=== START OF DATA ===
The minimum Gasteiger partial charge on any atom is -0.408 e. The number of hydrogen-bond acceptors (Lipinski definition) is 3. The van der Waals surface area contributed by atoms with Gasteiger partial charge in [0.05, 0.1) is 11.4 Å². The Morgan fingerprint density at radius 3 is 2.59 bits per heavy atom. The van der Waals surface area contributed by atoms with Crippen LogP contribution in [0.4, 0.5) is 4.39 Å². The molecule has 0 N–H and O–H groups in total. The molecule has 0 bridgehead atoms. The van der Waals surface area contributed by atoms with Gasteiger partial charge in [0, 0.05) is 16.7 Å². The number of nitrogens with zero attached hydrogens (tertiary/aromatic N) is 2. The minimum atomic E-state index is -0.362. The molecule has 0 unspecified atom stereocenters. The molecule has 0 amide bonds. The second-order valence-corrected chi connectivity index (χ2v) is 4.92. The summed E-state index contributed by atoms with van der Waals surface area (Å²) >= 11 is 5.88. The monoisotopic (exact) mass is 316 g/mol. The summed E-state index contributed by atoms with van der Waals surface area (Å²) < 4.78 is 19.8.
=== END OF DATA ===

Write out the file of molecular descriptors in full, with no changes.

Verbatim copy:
The minimum Gasteiger partial charge on any atom is -0.408 e. The number of hydrogen-bond acceptors (Lipinski definition) is 3. The van der Waals surface area contributed by atoms with Gasteiger partial charge in [0.05, 0.1) is 11.4 Å². The Morgan fingerprint density at radius 3 is 2.59 bits per heavy atom. The van der Waals surface area contributed by atoms with Crippen LogP contribution in [0.4, 0.5) is 4.39 Å². The molecule has 0 N–H and O–H groups in total. The molecule has 0 bridgehead atoms. The van der Waals surface area contributed by atoms with Gasteiger partial charge in [0, 0.05) is 16.7 Å². The number of nitrogens with zero attached hydrogens (tertiary/aromatic N) is 2. The minimum atomic E-state index is -0.362. The molecule has 0 unspecified atom stereocenters. The molecule has 0 amide bonds. The second-order valence-corrected chi connectivity index (χ2v) is 4.92. The summed E-state index contributed by atoms with van der Waals surface area (Å²) >= 11 is 5.88. The monoisotopic (exact) mass is 316 g/mol. The summed E-state index contributed by atoms with van der Waals surface area (Å²) < 4.78 is 19.8.